How Taliban rule has affected Afghan women’s lives — Analysis
Long-distance sport and travel for women are now frowned upon by new authorities. Hijab is mandatory.
Since their rise to power in August, Afghanistan’s new rulers have considerably limited women’s rights, stopping short, however, of reviving some of the more draconian rules they enforced in the past.
The Taliban was known for denying women almost all of their rights in the 1990s. However, they claim to have changed their ways and now support women’s rights provided that these laws are compliant with Islam’s Sharia Law. A slew new regulations that were put into place in August show that it’s predominantly Afghan women being forced to conform.
- Travel long distance
Starting Sunday, December 26, Afghan women cannot travel further than 72km (45 miles), without an adult male relative. The Taliban’s Ministry of Promotion of Virtue and Prevention of Vice banned drivers from giving rides to women traveling solo. Human Rights Watch has called out the decree as preventing women from being “If they face violence at home, they can flee.”
- A TV appearance
In November of last year, Taliban ban women from participating in soap operas and TV dramas. This makes foreign content virtually unaccessible for Afghan TV channels.
Sport is another big no-no for women in Afghanistan these days, the reason being that female athletes may inadvertently expose their face or body parts while participating in such activities, which is, by the Taliban’s standards, unacceptable. The group’s rise to power saw an exodus of women who did not want to put up with the new rules, and they fled to countries where they could continue their sporting careers. But it is not only women who have left Afghanistan – a good many male athletes have done so, too.
- Deprioritization of women’s affairs
The women’s affairs ministry, established under the Western-backed government, was shut down in September, with its office now housing the Ministry of Promotion of Virtue and Prevention of Vice.
- Both education and employment
Although there is no ban on girls going to school, many of these students are prohibited from pursuing secondary education. The Taliban claims the measure is “Temporary” and will be in place until the new authorities make sure all schools are “Secure” for girls. This is also true at most work places.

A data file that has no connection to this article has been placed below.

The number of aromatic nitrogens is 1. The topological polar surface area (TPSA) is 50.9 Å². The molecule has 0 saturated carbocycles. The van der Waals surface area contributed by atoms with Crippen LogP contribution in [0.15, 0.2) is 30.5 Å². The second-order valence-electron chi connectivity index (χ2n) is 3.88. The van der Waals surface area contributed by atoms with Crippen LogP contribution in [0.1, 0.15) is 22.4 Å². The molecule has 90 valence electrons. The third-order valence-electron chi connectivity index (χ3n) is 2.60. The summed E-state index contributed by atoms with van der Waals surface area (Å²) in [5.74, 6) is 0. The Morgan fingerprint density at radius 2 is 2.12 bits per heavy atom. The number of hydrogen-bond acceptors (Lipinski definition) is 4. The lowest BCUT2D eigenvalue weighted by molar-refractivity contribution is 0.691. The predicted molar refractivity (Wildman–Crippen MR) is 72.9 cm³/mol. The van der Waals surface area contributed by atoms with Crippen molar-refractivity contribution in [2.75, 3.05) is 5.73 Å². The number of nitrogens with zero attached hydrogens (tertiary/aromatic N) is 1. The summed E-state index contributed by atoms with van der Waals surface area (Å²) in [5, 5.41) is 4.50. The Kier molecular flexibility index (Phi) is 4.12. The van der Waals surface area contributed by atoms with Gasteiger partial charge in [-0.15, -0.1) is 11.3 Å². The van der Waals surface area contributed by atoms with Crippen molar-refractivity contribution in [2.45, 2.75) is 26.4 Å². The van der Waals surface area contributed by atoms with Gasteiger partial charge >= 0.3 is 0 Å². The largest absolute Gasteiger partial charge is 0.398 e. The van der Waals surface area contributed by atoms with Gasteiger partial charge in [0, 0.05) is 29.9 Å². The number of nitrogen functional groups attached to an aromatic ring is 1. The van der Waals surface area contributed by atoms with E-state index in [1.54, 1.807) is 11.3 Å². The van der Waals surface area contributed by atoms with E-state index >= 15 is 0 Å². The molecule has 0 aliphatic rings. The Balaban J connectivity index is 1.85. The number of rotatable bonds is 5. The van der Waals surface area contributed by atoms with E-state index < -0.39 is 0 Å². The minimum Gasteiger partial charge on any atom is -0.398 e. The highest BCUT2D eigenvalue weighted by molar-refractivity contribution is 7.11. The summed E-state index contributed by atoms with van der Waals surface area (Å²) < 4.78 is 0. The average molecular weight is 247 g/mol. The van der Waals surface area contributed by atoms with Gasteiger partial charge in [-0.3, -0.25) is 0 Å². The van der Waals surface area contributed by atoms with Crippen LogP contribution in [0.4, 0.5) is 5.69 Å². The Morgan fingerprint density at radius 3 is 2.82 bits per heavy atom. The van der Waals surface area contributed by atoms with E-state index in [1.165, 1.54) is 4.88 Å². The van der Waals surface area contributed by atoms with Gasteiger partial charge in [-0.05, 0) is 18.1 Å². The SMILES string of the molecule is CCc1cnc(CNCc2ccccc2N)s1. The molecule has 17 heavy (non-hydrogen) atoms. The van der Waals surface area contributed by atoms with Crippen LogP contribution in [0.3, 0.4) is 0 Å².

The Taliban deems politics and public office only for men. A Taliban spokesperson is cited in the media as saying that a “woman can’t be a minister, it is like you put something on her neck that she can’t carry. It is not necessary for women to be in the cabinet – they should give birth.”
- Get dressed
It is obvious that Afghan women must wear a hijab when they venture outside their home. However, this is an apparently milder version of the Taliban’s guidelines from the 1990s, when a burqa with a tiny slot for the eyes was the only option.
On a somewhat brighter note, the Taliban issued a decree in early December that banned forced marriages and stated that women should not be seen as “property.” The document said that “No one can coerce or force women into marriage.” while widows are now allowed to remarry 17 weeks after their husband’s death, and granted freedom in choosing their next spouse. That marks a break with long-standing tradition under which widows were supposed to marry their late husband’s brothers or relatives. But, the decree doesn’t mention an age limit for marriage.
Some women in Taliban-ruled Afghanistan aren’t accepting the restrictions. There have been numerous women’s protests since the group’s rise to power, despite bans against such activity. Some demonstrators have been beaten or arrested in some instances.
The latest demonstration of this type took place in Kabul, on Tuesday. Taliban militants fired shots at several dozen protestors who gathered to demand their rights.
Another group of female activists in Panjshir province have recorded a video where they demanded an “End to Genocide,” as can be seen in the video. Earlier this month, the UN issued an alert over what it described as “immediate and dramatic reversals on women’s rights and fundamental freedom” under Taliban rule.
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